In the meantime, however, the representatives of not only European but also American wineries have taken more steps. The Comité Européen des Entreprises Vins (CEEV) and the Wine Institute, the two primary organizations of the wine sector in the European Union and in the United States, have signed a joint document that raises the bar even higher, asking to reach an agreement that would provide “zero duties” on wine imports for both of them. On the other hand, the document notes, the United States and the European Union are the main wine market to each other, and the wine exchange on the two sides of the Atlantic, in 2018, yielded over 4.6 billion euros.
“Free trade is an essential condition to defend and preserve the numerous efforts and investments supported by wine producers”, underlined Jean Marie Barillère, President of the Comitè Vins. “We are asking the authorities to protect the wine sector that has been caught in a crossfire, generated by a commercial dispute with which it has no relation whatsoever”.
“Export markets are a key growth factor for United States wineries, and tariffs of any kind create obstacles. The time has come for all governments to recognize the unique benefits of the wine trade and eliminate tariffs once and for all”, said Robert P. Koch, president and CEO of the Wine Institute.
Italian supply chain completely agrees with this position, too. “We are quite satisfied by the agreement signed between the European Comité Européen des Entreprises Vins (CEEV) and the American Wine Institute, which today brought about signing the joint document that recognizes the importance of the transatlantic wine trade”, underlined the President of UIV, Ernesto Abbona, who has requested an intervention from Prime Minister Giuseppe Conte, as well – and has called for the immediate elimination of all tariffs on wine, with the “zero for zero” agreement. The massive participation of the main European and United States wine stakeholders that took part in drafting the document, the positive responses from the web to the many petitions launched on change.org (including one launched by several Italian producers, based on the initiative of Marilena Barbera, Gianluca Morino, Paolo Carlo Ghislandi and Michele Antonio Fino, which has collected over 17.000 signatures, ed.), and the social campaign the Italian Wine Union (UIV) launched in the United States of America, represent an important message from the European and American production world which together are asking to protect trade and jobs in the supply chain in view of the imminent decision that the American government will have to take, within February 15th, on duties for some European export products, including Italian wine”.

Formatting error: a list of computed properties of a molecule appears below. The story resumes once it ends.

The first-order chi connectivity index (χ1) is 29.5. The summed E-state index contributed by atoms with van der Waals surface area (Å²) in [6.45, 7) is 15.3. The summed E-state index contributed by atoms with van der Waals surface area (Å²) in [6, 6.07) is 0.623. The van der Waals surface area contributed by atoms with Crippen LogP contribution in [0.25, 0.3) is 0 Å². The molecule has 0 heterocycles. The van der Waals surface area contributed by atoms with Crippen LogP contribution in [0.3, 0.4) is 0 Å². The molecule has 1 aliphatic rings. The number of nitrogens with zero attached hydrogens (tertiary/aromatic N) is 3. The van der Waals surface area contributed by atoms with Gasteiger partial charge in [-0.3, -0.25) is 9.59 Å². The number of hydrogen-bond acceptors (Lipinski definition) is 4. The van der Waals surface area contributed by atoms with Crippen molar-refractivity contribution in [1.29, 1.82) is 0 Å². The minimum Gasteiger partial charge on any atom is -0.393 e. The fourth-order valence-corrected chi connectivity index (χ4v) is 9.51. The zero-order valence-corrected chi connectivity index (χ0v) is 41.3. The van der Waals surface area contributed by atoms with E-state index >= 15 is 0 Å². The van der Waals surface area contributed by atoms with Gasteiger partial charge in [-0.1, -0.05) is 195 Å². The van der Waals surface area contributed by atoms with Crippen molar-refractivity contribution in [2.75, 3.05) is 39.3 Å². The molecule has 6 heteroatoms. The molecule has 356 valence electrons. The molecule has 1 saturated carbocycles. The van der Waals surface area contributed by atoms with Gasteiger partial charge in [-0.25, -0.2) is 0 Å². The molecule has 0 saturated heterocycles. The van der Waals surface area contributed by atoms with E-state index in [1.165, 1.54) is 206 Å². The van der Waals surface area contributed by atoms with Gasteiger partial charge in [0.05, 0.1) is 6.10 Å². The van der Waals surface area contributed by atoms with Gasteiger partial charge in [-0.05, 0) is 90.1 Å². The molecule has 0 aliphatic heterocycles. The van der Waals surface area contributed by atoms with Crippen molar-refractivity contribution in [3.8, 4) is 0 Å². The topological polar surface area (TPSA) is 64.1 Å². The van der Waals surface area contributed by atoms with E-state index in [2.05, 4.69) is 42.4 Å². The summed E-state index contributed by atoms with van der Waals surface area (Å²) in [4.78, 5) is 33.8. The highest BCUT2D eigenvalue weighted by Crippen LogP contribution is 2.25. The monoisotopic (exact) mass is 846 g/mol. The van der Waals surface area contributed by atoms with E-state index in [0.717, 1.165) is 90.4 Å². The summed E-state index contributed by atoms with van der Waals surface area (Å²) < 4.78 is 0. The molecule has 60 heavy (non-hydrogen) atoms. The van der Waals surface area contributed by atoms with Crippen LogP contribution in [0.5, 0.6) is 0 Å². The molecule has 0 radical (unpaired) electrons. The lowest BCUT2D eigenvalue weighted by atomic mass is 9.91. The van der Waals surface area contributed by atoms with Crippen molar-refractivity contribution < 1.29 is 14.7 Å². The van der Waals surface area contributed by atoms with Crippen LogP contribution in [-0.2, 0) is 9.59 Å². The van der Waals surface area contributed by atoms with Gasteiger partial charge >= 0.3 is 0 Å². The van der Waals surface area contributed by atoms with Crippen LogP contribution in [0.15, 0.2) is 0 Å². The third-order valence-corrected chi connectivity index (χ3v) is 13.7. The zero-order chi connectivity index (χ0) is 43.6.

“We fully support the agreement between Comité Vins and Wine Institute, in which it recognizes the importance of wine trade between two fundamental markets, for which free and open exchange is an indispensable condition. The information that we have gathered from the market shows that the tariffs the United States has decided upon have already determined the first effects and increases on French and Spanish wines in quantifiable price increases between 10 and 35%, and this difference is largely due to the absorption of higher tax by producers or importers. The picture is extremely troubling because increases higher than 35% could not be absorbed and in the event of 100% duties, as expected, prices of the bottles would double. There is more, since it is also necessary to stress that the repercussions of this situation would damage not only the producers, but the entire US wine chain. Taking into consideration that 100 is the increase in the bottles of wine determined by potential duties, only 25% belongs to the Italian wine producer, while the remaining 75% goes to the United States for costs pertaining to taxes, distribution services and logistics”, added Sandro Boscaini, president of Federvini.
In other words, diplomacy has finally put itself in a clear and massive way to avoid a measure that would be catastrophic for the sector. According to various estimates, it would cost the US trade more than 10 billion dollars in revenues, and from the first estimates, such as those of the Italian Wine Union, would cost Italian wine producers no less than 200 million euros.